Classes at the IBS

The classes at the IBS have been extraordinary this time. Wednesday afternoon I went to a panel discussion featuring Peter Pfeiffer, one of my favorite architects from Austin Texas, speaking on “Real, Relevant, and Do-able Green Building Techniques.” I got to ask some questions that have been bugging me about the efficacy of radiant barriers and air gaps in spray foamed roofs and walls. (Peter is in favor of them in roofs but not so much in walls.) There still seems to be not enough hard information about the opacity of spray foam to radiant heat.

The next day started out with a long talk from Bill McDonough on the evolution of “Cradle to Cradle Analysis” and ended with a panel discussion Entitled “Greenwash or Green Integrity” featuring Ron Jones who is a great green motivational speaker and a person I have gained a lot of respect for through his role as chair of the NAHB-ICC National Green Building Standards. He’s sort of the Barak Obama of Green. He manages to find a way to state what we all know in our hearts to be true in a way that makes us feel encouraged about ourselves and the green building movement. He puts ideas together in a way that builds consensus and enthusiasm and that’s worth a lot right there.

The next morning found me in a class lead by Scott Sedum on business management and reducing the wasted effort in the building process that was really provocative and beneficial. He’s a great presenter and a very organized individual. He sent everybody home with a CD of his writings and ways to improve their businesses. If I incorporate even one of the good ideas gleaned from that class, my business will be better as a result.

I spent a good part of that day roaming the IBS floor picking up new product information especially in the low-rent “South Pavilion” where all the new businesses had their booths. But at 3:30 in the afternoon my long time Building Science hero Joe Lstiburek was presenting on “Managing Moisture in Residential Building Envelopes" and I finally got to meet the man himself. In the early 1980’s I happened to come across an article Joe had written that showed the results of thermal imaging they were doing as part of the Canadian R-2000 program and first came across the term “Building Science” and knew what my life’s work would be. I have followed Joe's writing and his website ever since and his research has deeply influenced the way I build houses.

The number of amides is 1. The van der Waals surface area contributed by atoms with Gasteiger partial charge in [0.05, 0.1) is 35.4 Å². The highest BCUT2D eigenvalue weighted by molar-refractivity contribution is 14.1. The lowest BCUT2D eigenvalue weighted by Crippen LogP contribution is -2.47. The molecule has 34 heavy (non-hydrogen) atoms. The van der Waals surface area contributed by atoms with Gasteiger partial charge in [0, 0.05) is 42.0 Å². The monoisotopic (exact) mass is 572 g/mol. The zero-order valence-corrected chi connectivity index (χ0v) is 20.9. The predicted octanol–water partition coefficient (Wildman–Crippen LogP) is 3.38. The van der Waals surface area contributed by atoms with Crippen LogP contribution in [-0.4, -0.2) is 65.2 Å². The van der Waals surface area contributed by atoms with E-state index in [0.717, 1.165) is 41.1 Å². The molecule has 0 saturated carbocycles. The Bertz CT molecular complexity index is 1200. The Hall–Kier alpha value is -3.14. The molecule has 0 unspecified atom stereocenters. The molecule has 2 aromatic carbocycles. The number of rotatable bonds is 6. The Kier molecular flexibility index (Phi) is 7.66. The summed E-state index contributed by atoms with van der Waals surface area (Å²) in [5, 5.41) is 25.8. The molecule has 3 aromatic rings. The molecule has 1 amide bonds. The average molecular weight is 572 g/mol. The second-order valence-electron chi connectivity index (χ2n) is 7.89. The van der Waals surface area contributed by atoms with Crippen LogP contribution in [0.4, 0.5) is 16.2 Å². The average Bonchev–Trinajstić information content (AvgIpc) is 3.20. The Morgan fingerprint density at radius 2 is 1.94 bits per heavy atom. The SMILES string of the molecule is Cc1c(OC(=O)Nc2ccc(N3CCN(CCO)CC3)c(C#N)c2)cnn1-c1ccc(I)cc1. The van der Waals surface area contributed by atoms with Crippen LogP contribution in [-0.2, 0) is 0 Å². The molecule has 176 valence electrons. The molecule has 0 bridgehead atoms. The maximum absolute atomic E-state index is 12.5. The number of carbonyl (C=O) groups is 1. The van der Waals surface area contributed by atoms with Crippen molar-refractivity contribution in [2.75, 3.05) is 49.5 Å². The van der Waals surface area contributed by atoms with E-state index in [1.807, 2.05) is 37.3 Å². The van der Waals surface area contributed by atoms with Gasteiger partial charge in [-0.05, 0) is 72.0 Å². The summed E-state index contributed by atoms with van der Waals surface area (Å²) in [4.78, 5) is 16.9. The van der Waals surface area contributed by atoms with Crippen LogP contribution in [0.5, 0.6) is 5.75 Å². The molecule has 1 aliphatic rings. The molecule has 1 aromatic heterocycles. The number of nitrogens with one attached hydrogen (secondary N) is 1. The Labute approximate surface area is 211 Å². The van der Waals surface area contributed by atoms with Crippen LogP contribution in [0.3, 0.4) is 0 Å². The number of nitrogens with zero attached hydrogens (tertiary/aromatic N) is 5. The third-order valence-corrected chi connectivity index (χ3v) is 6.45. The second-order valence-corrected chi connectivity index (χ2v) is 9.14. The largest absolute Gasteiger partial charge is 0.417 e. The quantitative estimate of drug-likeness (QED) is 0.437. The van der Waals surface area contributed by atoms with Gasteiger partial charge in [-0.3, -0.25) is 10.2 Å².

Of course I had a lot of questions to ask about rain screens and sealed crawlspaces and radiant heat penetration of spray foam in roof applications and eventually he said “I’ll answer any questions you want, but it will have to be over a cold beer at the bar at the Peabody Hotel, and I’m buying.” So we went to the hotel and drank beer and talked about building science and he answered all my questions, and raised more of course. I was too shy to ask for someone to take a picture of me with my hero but here he is during the question and answer period. The look of concentration on the faces in the audience gives you a sense of how respected his thoughts are among builders.